From the Great Depression to the Great Recession, massive government stimulus is an automatic response to economic downturns. But what if the public sector let the business cycle just run its course? Economic historian James Grant answers that question in this crisply written study. Arch and contrarian, Grant is a joy to read and, for those who subscribe to Keynesian economics, a shock to the system. He makes no secret of his point of view: Government bailouts are folly, and economies can heal themselves without stimulus. To prove his point, Grant provides this entertaining history of the “forgotten depression” of 1920-21. Since Grant is the editor of Grant’s Interest Rate Observer, a publication with an annual subscription price of $1,175, this book offers a chance to explore his erudite insights on the cheap. With an unconventional outsider in the White House, Grant’s against-the-grain perspective seems significant.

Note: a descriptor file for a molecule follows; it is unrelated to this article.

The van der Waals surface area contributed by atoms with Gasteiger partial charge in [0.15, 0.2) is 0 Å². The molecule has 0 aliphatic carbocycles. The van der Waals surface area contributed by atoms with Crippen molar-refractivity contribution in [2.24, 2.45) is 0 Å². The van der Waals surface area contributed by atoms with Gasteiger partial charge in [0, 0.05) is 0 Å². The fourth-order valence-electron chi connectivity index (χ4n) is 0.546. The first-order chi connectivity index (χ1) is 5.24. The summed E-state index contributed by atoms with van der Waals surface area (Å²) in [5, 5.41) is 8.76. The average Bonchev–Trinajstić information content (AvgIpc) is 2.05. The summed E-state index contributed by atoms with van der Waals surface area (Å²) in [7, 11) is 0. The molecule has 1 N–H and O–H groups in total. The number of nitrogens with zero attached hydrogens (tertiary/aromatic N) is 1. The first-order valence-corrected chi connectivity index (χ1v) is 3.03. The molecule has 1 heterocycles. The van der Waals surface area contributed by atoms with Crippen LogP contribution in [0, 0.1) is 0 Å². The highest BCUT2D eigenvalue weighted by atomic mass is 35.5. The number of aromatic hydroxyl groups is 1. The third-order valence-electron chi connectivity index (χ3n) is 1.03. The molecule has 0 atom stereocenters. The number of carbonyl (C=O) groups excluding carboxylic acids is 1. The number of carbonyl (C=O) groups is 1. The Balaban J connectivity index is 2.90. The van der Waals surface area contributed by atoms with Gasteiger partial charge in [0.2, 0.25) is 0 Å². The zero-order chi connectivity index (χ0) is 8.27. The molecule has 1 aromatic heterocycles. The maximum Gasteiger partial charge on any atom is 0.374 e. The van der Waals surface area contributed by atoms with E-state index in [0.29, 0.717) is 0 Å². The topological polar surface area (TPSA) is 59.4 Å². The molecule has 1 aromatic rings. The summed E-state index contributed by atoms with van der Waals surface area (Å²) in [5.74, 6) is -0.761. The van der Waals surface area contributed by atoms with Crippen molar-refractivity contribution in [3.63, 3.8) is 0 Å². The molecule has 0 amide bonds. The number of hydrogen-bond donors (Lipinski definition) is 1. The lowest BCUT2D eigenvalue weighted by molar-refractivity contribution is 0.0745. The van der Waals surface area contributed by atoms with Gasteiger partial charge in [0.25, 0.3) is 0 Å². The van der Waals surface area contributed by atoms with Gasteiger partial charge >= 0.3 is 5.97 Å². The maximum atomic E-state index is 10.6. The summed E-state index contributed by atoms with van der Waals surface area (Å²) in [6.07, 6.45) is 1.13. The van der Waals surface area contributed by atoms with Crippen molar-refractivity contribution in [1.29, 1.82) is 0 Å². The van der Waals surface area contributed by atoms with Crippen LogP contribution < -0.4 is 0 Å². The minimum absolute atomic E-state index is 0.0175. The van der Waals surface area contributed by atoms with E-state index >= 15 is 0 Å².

About the Author
James Grant is editor of Grant’s Interest Rate Observer, a twice-monthly publication. His books include biographies of John Adams and Thomas B. Reed.